Campaign to ban killer robots achieves success at UN
Paul Joseph Watson
November 28, 2013
Professor of Artificial Intelligence and Robotics Noel Sharkey warns that autonomous robots armed with tasers may soon be used for crowd control purposes.
Sharkey chairs The International Committee for Robot Arms Control, a group which is seeking to achieve an international ban on robots that can act autonomously and kill humans.
“There’s certainly talk of arming robots with tasers,” Sharkey told the Alex Jones Show, adding, “but tasers are kind of deadly – 150 people died in the U.S. within a period of two years from taser abuse, so if you start arming robots with tasers then I think it’s only a short step to arming them with lethal weapons.”
Sharkey said that his organization had enjoyed recent success at the United Nations with French and American delegations in moving to prohibit armed autonomous robots by putting forward the issue as a mandate for discussion at the UN.
“There was a massive discussion and they accepted the mandate so next year the CCW committee (Convention on Certain Conventional Weapons) are setting up an expert workshop to take this on board and discuss it,” said Sharkey.
Sharkey has predicted that within the next 30 years, “Humanoid walking robots would be more in use for crowd control at games, strikes and riots. Robots will patrol city centres and trouble spots where fights are likely to break out.”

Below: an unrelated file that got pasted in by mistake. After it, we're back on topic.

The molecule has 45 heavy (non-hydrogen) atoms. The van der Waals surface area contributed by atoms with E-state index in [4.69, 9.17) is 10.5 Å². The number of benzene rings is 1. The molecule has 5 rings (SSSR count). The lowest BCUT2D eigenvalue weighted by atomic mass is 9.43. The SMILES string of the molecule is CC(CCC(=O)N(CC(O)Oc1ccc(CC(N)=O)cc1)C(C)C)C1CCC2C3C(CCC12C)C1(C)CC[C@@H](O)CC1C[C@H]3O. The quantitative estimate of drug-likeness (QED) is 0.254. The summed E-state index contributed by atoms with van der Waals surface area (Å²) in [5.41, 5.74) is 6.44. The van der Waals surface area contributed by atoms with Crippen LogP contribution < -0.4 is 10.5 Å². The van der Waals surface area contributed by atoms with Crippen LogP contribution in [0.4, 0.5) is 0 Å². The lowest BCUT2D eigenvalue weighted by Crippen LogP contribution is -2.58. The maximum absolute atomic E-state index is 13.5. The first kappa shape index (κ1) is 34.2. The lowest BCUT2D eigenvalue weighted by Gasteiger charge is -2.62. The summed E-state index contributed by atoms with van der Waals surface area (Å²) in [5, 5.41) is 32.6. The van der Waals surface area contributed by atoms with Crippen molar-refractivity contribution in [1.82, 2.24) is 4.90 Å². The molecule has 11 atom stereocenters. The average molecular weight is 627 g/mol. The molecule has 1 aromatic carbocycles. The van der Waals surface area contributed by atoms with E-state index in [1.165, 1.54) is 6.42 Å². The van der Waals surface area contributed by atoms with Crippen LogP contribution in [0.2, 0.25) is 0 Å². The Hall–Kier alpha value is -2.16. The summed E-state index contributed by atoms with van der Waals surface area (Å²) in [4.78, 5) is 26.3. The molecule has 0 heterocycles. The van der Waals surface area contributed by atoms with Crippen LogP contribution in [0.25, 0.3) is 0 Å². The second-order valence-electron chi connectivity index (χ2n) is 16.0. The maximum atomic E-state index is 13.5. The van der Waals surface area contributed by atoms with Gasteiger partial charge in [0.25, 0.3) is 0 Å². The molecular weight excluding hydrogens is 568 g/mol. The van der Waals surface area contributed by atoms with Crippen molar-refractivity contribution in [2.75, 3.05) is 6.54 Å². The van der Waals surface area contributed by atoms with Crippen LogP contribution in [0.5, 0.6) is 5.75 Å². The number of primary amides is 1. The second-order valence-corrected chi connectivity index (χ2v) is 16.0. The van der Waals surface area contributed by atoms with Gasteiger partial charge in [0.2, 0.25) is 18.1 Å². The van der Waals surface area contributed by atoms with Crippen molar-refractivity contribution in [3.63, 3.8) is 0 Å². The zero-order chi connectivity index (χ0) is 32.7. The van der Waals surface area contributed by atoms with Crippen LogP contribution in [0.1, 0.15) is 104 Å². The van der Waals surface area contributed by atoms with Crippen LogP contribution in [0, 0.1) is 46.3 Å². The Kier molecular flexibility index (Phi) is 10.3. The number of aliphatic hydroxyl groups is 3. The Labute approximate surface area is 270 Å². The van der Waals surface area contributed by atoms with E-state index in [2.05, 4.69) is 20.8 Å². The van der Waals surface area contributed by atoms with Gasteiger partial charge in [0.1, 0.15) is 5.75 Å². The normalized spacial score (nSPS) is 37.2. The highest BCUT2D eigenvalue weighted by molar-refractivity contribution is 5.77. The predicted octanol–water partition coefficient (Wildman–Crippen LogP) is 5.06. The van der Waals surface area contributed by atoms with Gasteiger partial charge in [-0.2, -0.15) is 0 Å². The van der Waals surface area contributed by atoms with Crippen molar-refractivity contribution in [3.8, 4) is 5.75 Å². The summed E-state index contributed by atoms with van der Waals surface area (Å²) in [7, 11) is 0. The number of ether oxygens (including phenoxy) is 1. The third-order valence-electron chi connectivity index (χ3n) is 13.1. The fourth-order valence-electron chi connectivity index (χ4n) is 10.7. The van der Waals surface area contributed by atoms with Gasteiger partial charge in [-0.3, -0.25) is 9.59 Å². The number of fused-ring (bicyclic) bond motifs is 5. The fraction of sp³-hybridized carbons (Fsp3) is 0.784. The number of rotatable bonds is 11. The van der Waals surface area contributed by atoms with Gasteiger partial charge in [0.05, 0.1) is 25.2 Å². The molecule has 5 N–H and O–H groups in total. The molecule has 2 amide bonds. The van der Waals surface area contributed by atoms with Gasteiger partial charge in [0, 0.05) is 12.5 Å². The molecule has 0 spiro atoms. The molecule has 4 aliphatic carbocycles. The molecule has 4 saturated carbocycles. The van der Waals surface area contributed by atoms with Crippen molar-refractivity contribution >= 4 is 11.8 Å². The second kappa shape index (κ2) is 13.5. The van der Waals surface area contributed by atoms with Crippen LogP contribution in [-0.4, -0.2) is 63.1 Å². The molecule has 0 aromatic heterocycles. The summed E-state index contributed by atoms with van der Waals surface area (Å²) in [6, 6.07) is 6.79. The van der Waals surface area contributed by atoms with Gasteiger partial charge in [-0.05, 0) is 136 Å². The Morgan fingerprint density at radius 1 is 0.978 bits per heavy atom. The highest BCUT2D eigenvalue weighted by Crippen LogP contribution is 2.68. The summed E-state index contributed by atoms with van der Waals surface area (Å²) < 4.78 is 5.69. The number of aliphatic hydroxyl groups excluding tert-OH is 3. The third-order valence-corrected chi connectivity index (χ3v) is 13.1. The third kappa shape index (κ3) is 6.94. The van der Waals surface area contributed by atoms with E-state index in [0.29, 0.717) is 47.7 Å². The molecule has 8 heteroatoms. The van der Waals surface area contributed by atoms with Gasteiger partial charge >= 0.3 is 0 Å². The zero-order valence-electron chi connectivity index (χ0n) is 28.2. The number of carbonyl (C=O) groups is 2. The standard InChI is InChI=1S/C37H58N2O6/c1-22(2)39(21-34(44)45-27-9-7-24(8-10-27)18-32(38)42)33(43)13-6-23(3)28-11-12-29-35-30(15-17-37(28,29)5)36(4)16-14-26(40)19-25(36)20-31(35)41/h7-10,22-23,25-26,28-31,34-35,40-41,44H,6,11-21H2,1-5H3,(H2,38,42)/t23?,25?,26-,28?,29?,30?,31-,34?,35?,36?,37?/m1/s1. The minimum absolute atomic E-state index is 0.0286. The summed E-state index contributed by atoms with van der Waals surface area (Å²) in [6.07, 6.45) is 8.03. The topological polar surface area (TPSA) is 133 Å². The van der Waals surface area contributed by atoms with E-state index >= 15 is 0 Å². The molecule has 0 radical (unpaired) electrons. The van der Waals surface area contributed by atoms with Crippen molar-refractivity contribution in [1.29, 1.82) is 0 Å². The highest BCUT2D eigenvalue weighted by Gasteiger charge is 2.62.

The professor sees the drones being used to run checkpoints, check IDs and make arrests with the aid of “non-lethal” weapons.
DARPA has already announced the creation of a robotic drone that looks human, with the construction of PETMAN by Boston Dynamics. Sharkey described the DARPA robots as “an incredible technical achievement, but it’s unfortunate that it’s going to be used to kill people.”
In a 50-page report published last year, Human Rights Watch also warned that artificially intelligent robots let loose on the battlefield would inevitably commit war crimes.
Former intelligence officer Lt. Col. Douglas Pryer, also wrote an essay warning of the threat posed by remorseless “killer robots” that will be used to stalk and slaughter human targets in the near future.
Last year, experts at the prestigious University of Cambridge announced a project to conduct research into the “extinction-level risks” posed to humanity by artificially intelligent robots.
Flying drones that communicate with each other are now being developed for “hunting terrorists” and other “homeland security” purposes, as well as UAVs that could one day snatch humans off the street.
The Pentagon is currently developing robots with “real brains” that would enable them to think independently and act autonomously. DARPA’s LS3 robot is already able to autonomously track humans over rugged terrain.
Robot drones that are capable of killing intruders have already been operational along the South Korean border for years.
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